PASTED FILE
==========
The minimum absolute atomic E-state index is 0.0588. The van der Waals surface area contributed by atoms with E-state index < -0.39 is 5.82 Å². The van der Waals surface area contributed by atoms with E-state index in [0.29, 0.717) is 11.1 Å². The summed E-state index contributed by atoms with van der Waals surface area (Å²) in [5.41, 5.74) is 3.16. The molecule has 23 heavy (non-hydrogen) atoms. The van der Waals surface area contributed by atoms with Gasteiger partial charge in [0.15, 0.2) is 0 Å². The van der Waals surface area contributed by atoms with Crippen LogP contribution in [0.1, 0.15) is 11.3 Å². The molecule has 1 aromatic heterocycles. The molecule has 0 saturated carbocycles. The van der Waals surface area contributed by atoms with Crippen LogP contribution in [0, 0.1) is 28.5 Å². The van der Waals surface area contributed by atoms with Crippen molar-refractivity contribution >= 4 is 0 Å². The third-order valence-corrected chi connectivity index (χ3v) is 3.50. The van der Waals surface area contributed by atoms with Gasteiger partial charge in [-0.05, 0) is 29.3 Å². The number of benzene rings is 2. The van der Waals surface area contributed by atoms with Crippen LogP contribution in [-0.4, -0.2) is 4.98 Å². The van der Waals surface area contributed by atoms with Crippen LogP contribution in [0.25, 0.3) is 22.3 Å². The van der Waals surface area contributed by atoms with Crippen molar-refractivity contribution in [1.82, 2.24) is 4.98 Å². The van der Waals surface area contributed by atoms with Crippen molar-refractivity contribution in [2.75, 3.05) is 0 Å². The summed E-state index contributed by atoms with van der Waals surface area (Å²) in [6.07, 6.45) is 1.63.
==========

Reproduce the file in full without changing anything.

The minimum absolute atomic E-state index is 0.0588. The van der Waals surface area contributed by atoms with E-state index < -0.39 is 5.82 Å². The van der Waals surface area contributed by atoms with E-state index in [0.29, 0.717) is 11.1 Å². The summed E-state index contributed by atoms with van der Waals surface area (Å²) in [5.41, 5.74) is 3.16. The molecule has 23 heavy (non-hydrogen) atoms. The van der Waals surface area contributed by atoms with Gasteiger partial charge in [0.15, 0.2) is 0 Å². The van der Waals surface area contributed by atoms with Crippen LogP contribution in [0.1, 0.15) is 11.3 Å². The molecule has 1 aromatic heterocycles. The molecule has 0 saturated carbocycles. The van der Waals surface area contributed by atoms with Crippen LogP contribution in [0, 0.1) is 28.5 Å². The van der Waals surface area contributed by atoms with Crippen molar-refractivity contribution >= 4 is 0 Å². The third-order valence-corrected chi connectivity index (χ3v) is 3.50. The van der Waals surface area contributed by atoms with Gasteiger partial charge in [-0.05, 0) is 29.3 Å². The number of benzene rings is 2. The van der Waals surface area contributed by atoms with Crippen LogP contribution in [-0.4, -0.2) is 4.98 Å². The van der Waals surface area contributed by atoms with Crippen LogP contribution in [0.25, 0.3) is 22.3 Å². The van der Waals surface area contributed by atoms with Crippen molar-refractivity contribution in [1.82, 2.24) is 4.98 Å². The van der Waals surface area contributed by atoms with Crippen molar-refractivity contribution in [2.75, 3.05) is 0 Å². The summed E-state index contributed by atoms with van der Waals surface area (Å²) in [6.07, 6.45) is 1.63.